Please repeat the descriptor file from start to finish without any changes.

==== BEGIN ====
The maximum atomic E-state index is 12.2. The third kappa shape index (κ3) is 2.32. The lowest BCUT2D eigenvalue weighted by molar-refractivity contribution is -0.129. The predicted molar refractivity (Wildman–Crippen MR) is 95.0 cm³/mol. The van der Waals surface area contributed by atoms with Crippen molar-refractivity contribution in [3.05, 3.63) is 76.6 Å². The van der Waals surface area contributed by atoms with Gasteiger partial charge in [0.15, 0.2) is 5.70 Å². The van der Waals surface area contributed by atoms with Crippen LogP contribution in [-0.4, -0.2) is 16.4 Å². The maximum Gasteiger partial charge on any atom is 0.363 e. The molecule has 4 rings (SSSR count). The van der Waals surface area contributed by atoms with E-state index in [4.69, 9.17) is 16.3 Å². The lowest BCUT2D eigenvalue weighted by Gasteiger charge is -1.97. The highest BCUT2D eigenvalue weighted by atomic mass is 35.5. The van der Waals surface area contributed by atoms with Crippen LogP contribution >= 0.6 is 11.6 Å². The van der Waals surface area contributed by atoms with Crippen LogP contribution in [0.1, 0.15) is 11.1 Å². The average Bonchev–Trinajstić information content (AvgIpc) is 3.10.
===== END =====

The maximum atomic E-state index is 12.2. The third kappa shape index (κ3) is 2.32. The lowest BCUT2D eigenvalue weighted by molar-refractivity contribution is -0.129. The predicted molar refractivity (Wildman–Crippen MR) is 95.0 cm³/mol. The van der Waals surface area contributed by atoms with Crippen molar-refractivity contribution in [3.05, 3.63) is 76.6 Å². The van der Waals surface area contributed by atoms with Gasteiger partial charge in [0.15, 0.2) is 5.70 Å². The van der Waals surface area contributed by atoms with Crippen LogP contribution in [-0.4, -0.2) is 16.4 Å². The maximum Gasteiger partial charge on any atom is 0.363 e. The molecule has 4 rings (SSSR count). The van der Waals surface area contributed by atoms with E-state index in [4.69, 9.17) is 16.3 Å². The lowest BCUT2D eigenvalue weighted by Gasteiger charge is -1.97. The highest BCUT2D eigenvalue weighted by atomic mass is 35.5. The van der Waals surface area contributed by atoms with Crippen LogP contribution >= 0.6 is 11.6 Å². The van der Waals surface area contributed by atoms with Crippen LogP contribution in [0.1, 0.15) is 11.1 Å². The average Bonchev–Trinajstić information content (AvgIpc) is 3.10.